So you really want to go to Coachella, see some super-cool bands and have the time of your life.
But you have no tickets, and the event is sold out. Other than watch for another possible locals-only sale, what do you do?
I worked at the Coachella box office during the last two festivals, so take it from me: Unless you don’t mind pissing a few hundred bucks into the wind, and watching your friends go in while you cry by yourself, don’t buy a festival wristband from anyone unless you’re 100 percent sure everything’s legit.
The most heartbreaking case I saw involved a young girl who came to the Coachella Valley all the way from Australia. She’d bought a dodgy ticket and couldn’t get in touch with the person from whom she’d bought it. Boy, did I feel bad for her. It was also unseasonably cold, and she was wearing short shorts and sandals. I did lend her my sweater while she tried to get in touch with the guy from whom she’d purchased her pass. Alas, it was not meant to be.
You do not want to be like her. Here are some guidelines.
No. 1: Do not buy wristbands from a third party. Sure, there are large third-party ticket-sellers that sound legit, but if you have any issues, the folks working the front gates at Coachella cannot help you. You are only covered and if you buy through the one legitimate channel: Goldenvoice/Coachella and the ticket agent, Front Gate Tickets.
If you have any issues with those third-party-purchased tickets, you will have to get in touch with the company from whom you bought them, and it will be up to them to help you. If you, say, have a faulty wristband and need a new one to be issued, good luck getting them to come to Indio to bring you a new, working wristband. I repeat: The folks working at Coachella cannot help you.
No. 2: Do not buy from a “friend.” Unless you know this friend’s middle name, or their parents came to your bar mitzvah, or they know that you wet the bed until you were 9, don’t do it. I’ve seen too many people standing in front of the box office, heartbroken and crying: “But I know this guy/girl; they couldn’t come, so I bought their ticket off of them.” The standard response is: “OK, so call them up, and tell them to call/e-mail the ticketing people, and have them let us know that they are happy for you to have the wristband. Maybe then we can help you.”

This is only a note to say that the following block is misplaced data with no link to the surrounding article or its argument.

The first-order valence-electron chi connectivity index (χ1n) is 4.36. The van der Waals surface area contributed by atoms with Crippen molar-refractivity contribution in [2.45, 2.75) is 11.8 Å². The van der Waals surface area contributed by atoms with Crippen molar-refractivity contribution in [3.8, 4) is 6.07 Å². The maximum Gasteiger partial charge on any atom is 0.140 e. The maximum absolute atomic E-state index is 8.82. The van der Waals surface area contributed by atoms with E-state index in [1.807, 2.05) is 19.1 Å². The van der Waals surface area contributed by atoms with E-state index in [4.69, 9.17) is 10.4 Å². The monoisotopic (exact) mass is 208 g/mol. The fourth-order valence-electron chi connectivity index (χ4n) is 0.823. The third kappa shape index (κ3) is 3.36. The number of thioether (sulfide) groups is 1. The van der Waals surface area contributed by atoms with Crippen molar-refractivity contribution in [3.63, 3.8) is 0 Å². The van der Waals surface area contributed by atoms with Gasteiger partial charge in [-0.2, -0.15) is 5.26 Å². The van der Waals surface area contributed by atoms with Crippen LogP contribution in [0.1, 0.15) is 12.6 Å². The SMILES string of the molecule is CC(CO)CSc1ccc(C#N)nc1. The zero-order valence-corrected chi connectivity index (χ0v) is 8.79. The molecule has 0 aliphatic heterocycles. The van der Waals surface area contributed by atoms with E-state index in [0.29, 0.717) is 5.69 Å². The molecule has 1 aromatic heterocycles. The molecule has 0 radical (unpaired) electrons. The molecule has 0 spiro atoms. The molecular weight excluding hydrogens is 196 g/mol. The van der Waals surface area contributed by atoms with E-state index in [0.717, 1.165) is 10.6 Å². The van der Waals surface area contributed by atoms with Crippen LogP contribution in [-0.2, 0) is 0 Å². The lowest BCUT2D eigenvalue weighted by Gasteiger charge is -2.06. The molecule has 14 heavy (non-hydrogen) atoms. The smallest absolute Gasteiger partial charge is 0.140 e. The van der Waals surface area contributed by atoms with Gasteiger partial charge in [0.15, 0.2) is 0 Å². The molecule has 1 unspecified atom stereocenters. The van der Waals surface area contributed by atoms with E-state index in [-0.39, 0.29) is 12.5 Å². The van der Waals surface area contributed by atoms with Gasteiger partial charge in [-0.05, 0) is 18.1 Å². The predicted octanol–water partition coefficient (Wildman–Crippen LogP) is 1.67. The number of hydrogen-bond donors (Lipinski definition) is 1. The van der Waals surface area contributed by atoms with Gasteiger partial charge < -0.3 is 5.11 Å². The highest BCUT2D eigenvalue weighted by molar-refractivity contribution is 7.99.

Far too often, the story continues: OK, the person is actually just a friend of a friend of a friend, and the wannabe Coachella attendee with the non-functioning wristband doesn’t have a phone number for the friend of a friend of a friend.
One popular scam involves a person reporting a “never-received pass,” even though that person did, in fact, receive a pass. That person then gets a new pass to replace the “never received one,” and sells the first, now-deactivated pass.
Another common story: “This one guy bought all of the tickets for a big group, and we paid him back. All of the others got in, but my wristband is not working.” I repeat: You need to know the person from whom you got the wristband very well. Have the phone number, the address, the middle name and photocopies of the ID and the credit card used for the transaction, with a statement that you are allowed to have one of their wristbands. Trust no one you haven’t known since kindergarten. The wristband is attached to the purchaser’s name, and his/her presence or lack thereof can make or break you. The purchaser has all the power as to whether you’re going in.
Here is what you can do to protect yourself (and even then, there are no guarantees): If you get a wristband from someone, have he or she contact Front Gate, the Coachella ticket agent (frontgatetickets.com; 888-512-7469), and add your name to the system. Register that wristband before you buy it. If the person is legit and can’t go, then why would he/she care if you change the shipping address in the system? If he/she refuses or says it isn’t necessary, DO NOT BUY THE WRISTBAND. To be extra-safe, get the wristband number after he/she calls, and call Front Gate yourself to make sure the wristband you are about to buy is now attached to your name.
If there’s a conflict, the person who bought the wristband and whose name is on the account has full authority. If you registered this wristband, and you also show up in the system, you are second in command—but you will not win if there’s a dispute. I’ll say it again: You should only buy a pass from someone you completely and utterly trust.
No. 3: Do not buy a wristband from a dodgy dude/dudette standing outside of the festival gates. Why? Re-read the last 800-plus words.
If you have a truly close friend who is getting rid of his/her ticket, and you follow all of the above advice, chances are you’ll be OK if you take the ticket—and you should thank your lucky stars that you have such a friend. If not, accept that you missed out this year, and get ready to buy your 2015 passes when advance sales begin; you can even opt in to a payment plan. Remember: If you are the original purchaser of a pass, you do not have to worry about being scammed.
But, please, do not trust Craigslist and other third-party sellers, “friends” who really aren’t, or scalpers. It isn’t worth it.
For more info, read up at www.coachella.com/festival-info.